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Through an Indigenous Woman's Lens: Revitalizing Our Relationship with Water by Tasha Beeds

Posted on 2019-01-08 in Events
Jan 23, 2019

Literature Matters - January 23, 2019. Image by Anishinaabe storyteller Isaac Murdoch.

Literature Matters
Talks by Members
of the Department of English

Through an Indigenous Woman's Lens:
Revitalizing Our Relationship with Water Using
Movement, Song and Story
by Tasha Beeds

Wed, Jan 23
7:30 pm
Grace Westminster United Church
(Social Hall, 505 10th St)

Tasha Beeds will facilitate an Indigenous-centred, gender inclusive space to share her experiences of Water Walking under the tutelage of Anishinaabe Nibi Ogimaa-Kwe Josephine Mandamin. Audience members will learn how contemporary manifestations of Indigenous Ceremonies can precipitate profound change and how audience members themselves can enter or reinforce a relationship with the water.

Tasha Beeds

Tasha Beeds is of nêhiyaw (Plains Cree) ancestry. As a 2nd level member of the Minweyweywigaan Midewiwin Lodge and a Water Walker, she is dedicated to moving in Ceremony for the Waters and the Earth and for the continual resurgence, revitalization of Indigenous knowledges, thought, and sovereignty. Tasha believes Indigenous ways of being in the world hold the keys to collective and individual healing. Currently, she is a Professor in Indigenous literatures in the Department of English at the University of Saskatchewan.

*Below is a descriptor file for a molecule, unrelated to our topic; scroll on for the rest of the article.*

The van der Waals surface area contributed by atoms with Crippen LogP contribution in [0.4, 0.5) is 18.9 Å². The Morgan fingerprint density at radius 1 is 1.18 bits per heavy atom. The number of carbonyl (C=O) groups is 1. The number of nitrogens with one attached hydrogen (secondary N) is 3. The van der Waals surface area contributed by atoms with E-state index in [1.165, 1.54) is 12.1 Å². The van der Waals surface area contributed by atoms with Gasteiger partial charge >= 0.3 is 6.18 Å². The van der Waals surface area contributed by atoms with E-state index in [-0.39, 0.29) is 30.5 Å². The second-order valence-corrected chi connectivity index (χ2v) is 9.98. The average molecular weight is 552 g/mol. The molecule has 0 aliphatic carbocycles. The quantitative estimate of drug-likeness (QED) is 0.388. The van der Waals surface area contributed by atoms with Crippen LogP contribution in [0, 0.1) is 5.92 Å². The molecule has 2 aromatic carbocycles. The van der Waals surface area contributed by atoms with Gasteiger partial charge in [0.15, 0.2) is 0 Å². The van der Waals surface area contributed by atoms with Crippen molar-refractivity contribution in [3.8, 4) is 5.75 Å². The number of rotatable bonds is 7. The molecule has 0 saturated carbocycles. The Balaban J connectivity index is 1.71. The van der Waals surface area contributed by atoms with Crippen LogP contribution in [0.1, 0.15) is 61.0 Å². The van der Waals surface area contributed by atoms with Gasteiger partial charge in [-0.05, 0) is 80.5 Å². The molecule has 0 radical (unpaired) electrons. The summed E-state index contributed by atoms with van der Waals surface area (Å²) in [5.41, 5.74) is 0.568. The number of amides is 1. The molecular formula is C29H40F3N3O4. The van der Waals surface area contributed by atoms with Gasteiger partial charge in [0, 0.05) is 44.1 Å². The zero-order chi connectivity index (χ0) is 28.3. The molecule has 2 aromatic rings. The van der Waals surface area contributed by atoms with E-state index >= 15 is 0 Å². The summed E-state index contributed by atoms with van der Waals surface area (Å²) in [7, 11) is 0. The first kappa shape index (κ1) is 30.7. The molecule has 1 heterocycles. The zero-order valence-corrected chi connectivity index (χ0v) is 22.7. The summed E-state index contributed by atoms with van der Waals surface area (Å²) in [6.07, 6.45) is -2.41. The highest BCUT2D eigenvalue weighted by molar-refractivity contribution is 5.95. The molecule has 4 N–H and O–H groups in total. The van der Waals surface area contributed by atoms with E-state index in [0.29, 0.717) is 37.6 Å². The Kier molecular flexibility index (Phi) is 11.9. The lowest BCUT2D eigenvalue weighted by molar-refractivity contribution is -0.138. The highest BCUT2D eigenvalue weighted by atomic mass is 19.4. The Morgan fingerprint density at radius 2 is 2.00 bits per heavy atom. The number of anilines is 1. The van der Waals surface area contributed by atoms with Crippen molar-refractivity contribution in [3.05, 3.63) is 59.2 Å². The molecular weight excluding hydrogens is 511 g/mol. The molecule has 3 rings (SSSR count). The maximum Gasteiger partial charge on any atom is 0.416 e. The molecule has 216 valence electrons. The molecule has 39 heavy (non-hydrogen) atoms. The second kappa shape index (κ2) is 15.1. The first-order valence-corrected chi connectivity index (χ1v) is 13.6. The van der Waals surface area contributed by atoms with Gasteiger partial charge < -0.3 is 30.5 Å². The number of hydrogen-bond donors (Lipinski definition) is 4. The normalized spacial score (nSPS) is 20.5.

The Water Walker image used for the poster is by Anishinaabe storyteller Isaac Murdoch, who makes his images available for water and land
protectors to use freely for water or land protection actions. Murdoch created this particular image specifically for Tasha Beeds' Water Walk.

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